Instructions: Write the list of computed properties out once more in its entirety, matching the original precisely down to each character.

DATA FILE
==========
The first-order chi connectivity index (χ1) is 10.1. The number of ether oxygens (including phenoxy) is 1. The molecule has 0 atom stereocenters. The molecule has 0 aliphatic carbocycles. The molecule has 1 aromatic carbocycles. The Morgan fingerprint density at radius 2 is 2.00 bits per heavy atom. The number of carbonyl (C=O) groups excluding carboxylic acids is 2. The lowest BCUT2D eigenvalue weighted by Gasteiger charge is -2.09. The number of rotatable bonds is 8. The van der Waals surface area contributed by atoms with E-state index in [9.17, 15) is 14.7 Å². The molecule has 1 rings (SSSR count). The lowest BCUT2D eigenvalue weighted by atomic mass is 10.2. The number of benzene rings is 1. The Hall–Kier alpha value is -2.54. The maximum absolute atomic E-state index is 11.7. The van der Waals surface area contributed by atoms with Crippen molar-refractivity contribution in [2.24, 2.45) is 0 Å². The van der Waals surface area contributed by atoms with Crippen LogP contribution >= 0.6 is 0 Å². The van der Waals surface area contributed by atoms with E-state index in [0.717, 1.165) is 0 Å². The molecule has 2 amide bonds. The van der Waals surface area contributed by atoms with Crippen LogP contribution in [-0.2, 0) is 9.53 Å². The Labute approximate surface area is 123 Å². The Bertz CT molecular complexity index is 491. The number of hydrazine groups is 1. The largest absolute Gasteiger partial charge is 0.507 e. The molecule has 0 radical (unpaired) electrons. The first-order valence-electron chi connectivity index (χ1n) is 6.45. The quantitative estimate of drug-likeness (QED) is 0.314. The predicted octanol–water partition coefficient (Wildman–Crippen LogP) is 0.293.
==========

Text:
The first-order chi connectivity index (χ1) is 10.1. The number of ether oxygens (including phenoxy) is 1. The molecule has 0 atom stereocenters. The molecule has 0 aliphatic carbocycles. The molecule has 1 aromatic carbocycles. The Morgan fingerprint density at radius 2 is 2.00 bits per heavy atom. The number of carbonyl (C=O) groups excluding carboxylic acids is 2. The lowest BCUT2D eigenvalue weighted by Gasteiger charge is -2.09. The number of rotatable bonds is 8. The van der Waals surface area contributed by atoms with E-state index in [9.17, 15) is 14.7 Å². The molecule has 1 rings (SSSR count). The lowest BCUT2D eigenvalue weighted by atomic mass is 10.2. The number of benzene rings is 1. The Hall–Kier alpha value is -2.54. The maximum absolute atomic E-state index is 11.7. The van der Waals surface area contributed by atoms with Crippen molar-refractivity contribution in [2.24, 2.45) is 0 Å². The van der Waals surface area contributed by atoms with Crippen LogP contribution >= 0.6 is 0 Å². The van der Waals surface area contributed by atoms with E-state index in [0.717, 1.165) is 0 Å². The molecule has 2 amide bonds. The van der Waals surface area contributed by atoms with Crippen LogP contribution in [-0.2, 0) is 9.53 Å². The Labute approximate surface area is 123 Å². The Bertz CT molecular complexity index is 491. The number of hydrazine groups is 1. The largest absolute Gasteiger partial charge is 0.507 e. The molecule has 0 radical (unpaired) electrons. The first-order valence-electron chi connectivity index (χ1n) is 6.45. The quantitative estimate of drug-likeness (QED) is 0.314. The predicted octanol–water partition coefficient (Wildman–Crippen LogP) is 0.293.